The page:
In a city of nearly 10,000 restaurants, there are not many that I actually get back to a second or third time. But Bu Qtair is one of those that I visit again and again.
Friends and family I take there always want to go back. For the novelty and the value but also because the food just tastes great.
It existed in its previous life as a portacabin on a dirt lot for nearly 30 years, with cheap plastic tables and not even a toilet on the premises.
Around the end of 2015, they broke with tradition and moved into new digs across the road, this time in a permanent structure with parking, a part sea view, toilet and all!
In case you’re unfamiliar with Bu Qtair, this Dubai institution is a no-frills Keralan restaurant that specialises in just two items: fried prawns and fried fish.
This particular visit was long overdue – my first since they moved to the standalone restaurant. Would they accept credit cards? Have table service? Offer more menu items? Nope. Aside from a larger building and nicer tables and chairs, they’ve remained true to their original formula. (If it ain’t broke, why fix it?)
You still have the choice of just fish and prawns, both pre-marinated in the same spice mixture. You choose your fish (usually sheri, pomfret or hammour) by size and prawns by weight, add your sides (Kerala paratha, rice or both) and opt for whether to have their proprietary coconutty fish gravy (yes please!).
There’s something to be said about the simplicity of it all. And for once, I love not having to deliberate over a menu to make a decision – in fact, they don’t even have a menu!
You still stand in line (usually a very long one if you arrive after 7pm) to select your fish at the counter and pay (cash only). There’s no listed pricing so you just trust that the guy is giving you the correct market rate for the day. (You order the sides at your table and pay for this separately.) Then you wait (sometimes up to 45 minutes) for them to call your name so you can sit at a table to eat your food (with your hands or with plastic cutlery, off melamine plates).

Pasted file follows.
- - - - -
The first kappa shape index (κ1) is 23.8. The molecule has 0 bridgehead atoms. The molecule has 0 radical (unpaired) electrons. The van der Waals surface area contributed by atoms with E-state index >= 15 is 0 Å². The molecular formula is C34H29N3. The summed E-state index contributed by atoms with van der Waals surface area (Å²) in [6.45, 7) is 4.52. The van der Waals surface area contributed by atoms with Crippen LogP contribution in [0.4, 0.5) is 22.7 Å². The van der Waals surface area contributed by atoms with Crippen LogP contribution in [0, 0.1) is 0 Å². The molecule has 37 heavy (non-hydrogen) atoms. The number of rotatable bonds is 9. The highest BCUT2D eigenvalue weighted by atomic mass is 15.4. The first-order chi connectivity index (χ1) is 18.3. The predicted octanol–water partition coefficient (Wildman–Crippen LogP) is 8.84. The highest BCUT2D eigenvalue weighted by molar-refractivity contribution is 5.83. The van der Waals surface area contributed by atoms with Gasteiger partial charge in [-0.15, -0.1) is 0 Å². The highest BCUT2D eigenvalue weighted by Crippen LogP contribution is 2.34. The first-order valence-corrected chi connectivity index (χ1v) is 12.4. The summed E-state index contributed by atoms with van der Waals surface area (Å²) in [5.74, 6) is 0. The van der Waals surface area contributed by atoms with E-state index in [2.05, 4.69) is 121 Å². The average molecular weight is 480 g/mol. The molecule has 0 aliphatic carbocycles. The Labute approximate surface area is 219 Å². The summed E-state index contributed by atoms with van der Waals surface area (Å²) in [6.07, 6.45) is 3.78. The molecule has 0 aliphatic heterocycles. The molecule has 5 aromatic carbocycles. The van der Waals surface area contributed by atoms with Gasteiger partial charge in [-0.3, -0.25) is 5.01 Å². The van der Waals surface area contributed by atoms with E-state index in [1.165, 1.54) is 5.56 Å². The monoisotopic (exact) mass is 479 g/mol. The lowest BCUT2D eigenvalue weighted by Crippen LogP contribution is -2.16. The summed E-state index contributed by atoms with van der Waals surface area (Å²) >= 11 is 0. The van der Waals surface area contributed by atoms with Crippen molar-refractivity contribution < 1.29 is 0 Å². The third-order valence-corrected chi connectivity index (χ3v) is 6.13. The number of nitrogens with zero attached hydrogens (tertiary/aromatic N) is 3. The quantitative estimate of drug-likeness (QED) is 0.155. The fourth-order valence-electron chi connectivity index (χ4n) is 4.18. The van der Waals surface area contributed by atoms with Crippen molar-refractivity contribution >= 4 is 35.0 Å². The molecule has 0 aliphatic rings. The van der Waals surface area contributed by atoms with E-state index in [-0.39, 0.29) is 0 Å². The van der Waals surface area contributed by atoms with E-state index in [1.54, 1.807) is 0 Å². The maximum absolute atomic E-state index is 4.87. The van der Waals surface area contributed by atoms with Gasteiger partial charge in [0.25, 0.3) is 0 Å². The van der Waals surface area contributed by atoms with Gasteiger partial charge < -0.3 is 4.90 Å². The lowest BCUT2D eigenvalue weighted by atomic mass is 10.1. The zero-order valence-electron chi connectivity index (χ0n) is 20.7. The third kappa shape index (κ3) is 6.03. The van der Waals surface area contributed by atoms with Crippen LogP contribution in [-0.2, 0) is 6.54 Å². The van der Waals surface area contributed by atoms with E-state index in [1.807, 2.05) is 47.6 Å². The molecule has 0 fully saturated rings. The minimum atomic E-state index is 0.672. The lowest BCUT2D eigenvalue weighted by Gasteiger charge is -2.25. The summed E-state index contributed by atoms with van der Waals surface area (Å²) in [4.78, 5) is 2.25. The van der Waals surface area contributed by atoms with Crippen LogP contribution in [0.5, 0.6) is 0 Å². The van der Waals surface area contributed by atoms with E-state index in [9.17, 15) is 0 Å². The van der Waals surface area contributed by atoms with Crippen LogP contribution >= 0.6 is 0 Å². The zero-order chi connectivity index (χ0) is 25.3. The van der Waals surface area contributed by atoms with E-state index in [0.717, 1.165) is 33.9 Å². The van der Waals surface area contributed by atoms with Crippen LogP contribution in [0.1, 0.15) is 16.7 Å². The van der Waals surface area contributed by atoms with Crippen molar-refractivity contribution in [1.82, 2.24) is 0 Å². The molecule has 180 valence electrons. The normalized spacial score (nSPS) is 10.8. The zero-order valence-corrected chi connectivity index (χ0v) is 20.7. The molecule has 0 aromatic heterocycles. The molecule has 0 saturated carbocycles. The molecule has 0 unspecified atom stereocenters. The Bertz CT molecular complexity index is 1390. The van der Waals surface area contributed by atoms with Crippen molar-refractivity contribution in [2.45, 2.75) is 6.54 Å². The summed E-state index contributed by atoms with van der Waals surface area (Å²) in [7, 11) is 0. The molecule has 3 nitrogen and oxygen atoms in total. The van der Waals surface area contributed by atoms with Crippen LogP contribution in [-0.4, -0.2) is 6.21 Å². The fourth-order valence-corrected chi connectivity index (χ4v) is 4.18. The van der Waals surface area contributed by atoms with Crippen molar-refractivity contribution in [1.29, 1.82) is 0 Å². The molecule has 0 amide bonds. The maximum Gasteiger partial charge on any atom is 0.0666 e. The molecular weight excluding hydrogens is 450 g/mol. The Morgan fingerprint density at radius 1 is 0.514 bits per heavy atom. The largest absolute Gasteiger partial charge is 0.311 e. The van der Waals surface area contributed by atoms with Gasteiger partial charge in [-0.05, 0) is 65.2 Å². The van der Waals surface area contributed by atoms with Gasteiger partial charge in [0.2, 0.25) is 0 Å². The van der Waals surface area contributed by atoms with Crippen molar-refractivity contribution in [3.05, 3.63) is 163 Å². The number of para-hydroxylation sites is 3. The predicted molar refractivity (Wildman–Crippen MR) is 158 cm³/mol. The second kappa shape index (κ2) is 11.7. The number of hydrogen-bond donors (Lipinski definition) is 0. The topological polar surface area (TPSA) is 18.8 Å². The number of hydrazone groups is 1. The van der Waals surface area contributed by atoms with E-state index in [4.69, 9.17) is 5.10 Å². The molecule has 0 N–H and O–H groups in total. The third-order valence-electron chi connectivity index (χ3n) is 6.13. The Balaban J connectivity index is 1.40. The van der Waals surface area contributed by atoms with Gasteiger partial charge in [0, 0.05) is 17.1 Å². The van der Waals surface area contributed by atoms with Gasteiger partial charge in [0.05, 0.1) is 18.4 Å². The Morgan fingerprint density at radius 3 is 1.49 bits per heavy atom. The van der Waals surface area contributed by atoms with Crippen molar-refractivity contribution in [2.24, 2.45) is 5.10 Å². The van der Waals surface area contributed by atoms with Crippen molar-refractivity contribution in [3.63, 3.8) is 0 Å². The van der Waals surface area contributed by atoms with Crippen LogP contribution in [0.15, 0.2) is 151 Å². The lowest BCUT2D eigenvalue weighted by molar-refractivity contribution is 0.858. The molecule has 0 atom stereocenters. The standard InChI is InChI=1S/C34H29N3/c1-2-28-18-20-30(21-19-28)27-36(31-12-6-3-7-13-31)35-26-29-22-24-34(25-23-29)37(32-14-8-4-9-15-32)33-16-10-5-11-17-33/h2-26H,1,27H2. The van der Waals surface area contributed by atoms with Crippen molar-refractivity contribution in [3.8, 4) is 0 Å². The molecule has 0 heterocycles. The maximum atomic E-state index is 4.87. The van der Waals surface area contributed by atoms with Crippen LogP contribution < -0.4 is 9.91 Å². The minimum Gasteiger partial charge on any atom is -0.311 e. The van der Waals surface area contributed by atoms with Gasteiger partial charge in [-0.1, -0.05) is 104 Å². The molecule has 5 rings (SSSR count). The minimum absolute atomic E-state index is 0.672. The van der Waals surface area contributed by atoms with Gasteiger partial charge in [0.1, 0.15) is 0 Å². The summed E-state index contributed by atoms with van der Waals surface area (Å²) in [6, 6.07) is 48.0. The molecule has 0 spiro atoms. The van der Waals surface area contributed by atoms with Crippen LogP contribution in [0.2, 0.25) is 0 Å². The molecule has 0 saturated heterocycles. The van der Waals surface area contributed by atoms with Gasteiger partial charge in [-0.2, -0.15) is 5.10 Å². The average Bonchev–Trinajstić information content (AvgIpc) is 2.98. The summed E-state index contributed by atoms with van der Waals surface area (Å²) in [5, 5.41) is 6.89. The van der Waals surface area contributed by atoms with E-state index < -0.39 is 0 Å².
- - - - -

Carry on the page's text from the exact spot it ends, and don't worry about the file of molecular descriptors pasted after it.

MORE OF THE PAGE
First-timers usually get caught out. After ordering, they’ll often try to bagsy an empty table, only to be shooed away by staff and pointed in the direction of the waiting area. Unless it’s totally empty, they won’t even let you have a table until your fish is ready!
The whole approach is rather unconventional but it works. If you like fish, you must try. Nary a soul I’ve met yet who doesn’t enjoy it.
Our meal for 4 with far too much food – one large sheri, 600 grams of prawns, 2 bowls of gravy, 8 parathas, 1 rice, a bottle of water and two sodas – set us back about AED 250.
Verdict: If you arrive with an open mind, are ready to get your hands dirty (the South Indian way) and expect your fish a smidgen overcooked, then satisfaction guaranteed! 👍👍
Note to self: Over-order rather than under-order – you won’t want to stand in line again if the fish and prawns are not enough!
Near Burj Al Arab, Street 4D, Next to Fishermans Accommodation
Tel: 055 705 2130
Chow for now!